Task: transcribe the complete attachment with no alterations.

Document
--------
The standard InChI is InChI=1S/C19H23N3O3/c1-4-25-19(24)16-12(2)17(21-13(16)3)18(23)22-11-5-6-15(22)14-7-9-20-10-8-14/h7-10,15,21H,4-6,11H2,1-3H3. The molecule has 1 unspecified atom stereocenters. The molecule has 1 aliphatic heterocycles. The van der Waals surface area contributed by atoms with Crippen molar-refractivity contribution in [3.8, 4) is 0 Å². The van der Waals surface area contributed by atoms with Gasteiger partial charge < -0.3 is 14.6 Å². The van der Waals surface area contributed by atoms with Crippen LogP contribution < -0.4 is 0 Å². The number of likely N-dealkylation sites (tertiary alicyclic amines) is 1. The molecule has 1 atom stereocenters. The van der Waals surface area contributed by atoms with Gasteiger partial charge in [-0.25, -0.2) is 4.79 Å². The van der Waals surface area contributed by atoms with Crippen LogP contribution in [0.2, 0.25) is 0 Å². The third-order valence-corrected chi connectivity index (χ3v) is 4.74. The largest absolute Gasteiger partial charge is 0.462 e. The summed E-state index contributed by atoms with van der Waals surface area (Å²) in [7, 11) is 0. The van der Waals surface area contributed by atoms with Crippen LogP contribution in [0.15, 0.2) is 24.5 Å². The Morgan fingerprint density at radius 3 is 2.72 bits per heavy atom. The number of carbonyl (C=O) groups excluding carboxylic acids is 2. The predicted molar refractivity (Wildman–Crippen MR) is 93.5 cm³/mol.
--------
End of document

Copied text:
The standard InChI is InChI=1S/C19H23N3O3/c1-4-25-19(24)16-12(2)17(21-13(16)3)18(23)22-11-5-6-15(22)14-7-9-20-10-8-14/h7-10,15,21H,4-6,11H2,1-3H3. The molecule has 1 unspecified atom stereocenters. The molecule has 1 aliphatic heterocycles. The van der Waals surface area contributed by atoms with Crippen molar-refractivity contribution in [3.8, 4) is 0 Å². The van der Waals surface area contributed by atoms with Gasteiger partial charge < -0.3 is 14.6 Å². The van der Waals surface area contributed by atoms with Crippen LogP contribution < -0.4 is 0 Å². The number of likely N-dealkylation sites (tertiary alicyclic amines) is 1. The molecule has 1 atom stereocenters. The van der Waals surface area contributed by atoms with Gasteiger partial charge in [-0.25, -0.2) is 4.79 Å². The van der Waals surface area contributed by atoms with Crippen LogP contribution in [0.2, 0.25) is 0 Å². The third-order valence-corrected chi connectivity index (χ3v) is 4.74. The largest absolute Gasteiger partial charge is 0.462 e. The summed E-state index contributed by atoms with van der Waals surface area (Å²) in [7, 11) is 0. The van der Waals surface area contributed by atoms with Crippen LogP contribution in [0.15, 0.2) is 24.5 Å². The Morgan fingerprint density at radius 3 is 2.72 bits per heavy atom. The number of carbonyl (C=O) groups excluding carboxylic acids is 2. The predicted molar refractivity (Wildman–Crippen MR) is 93.5 cm³/mol.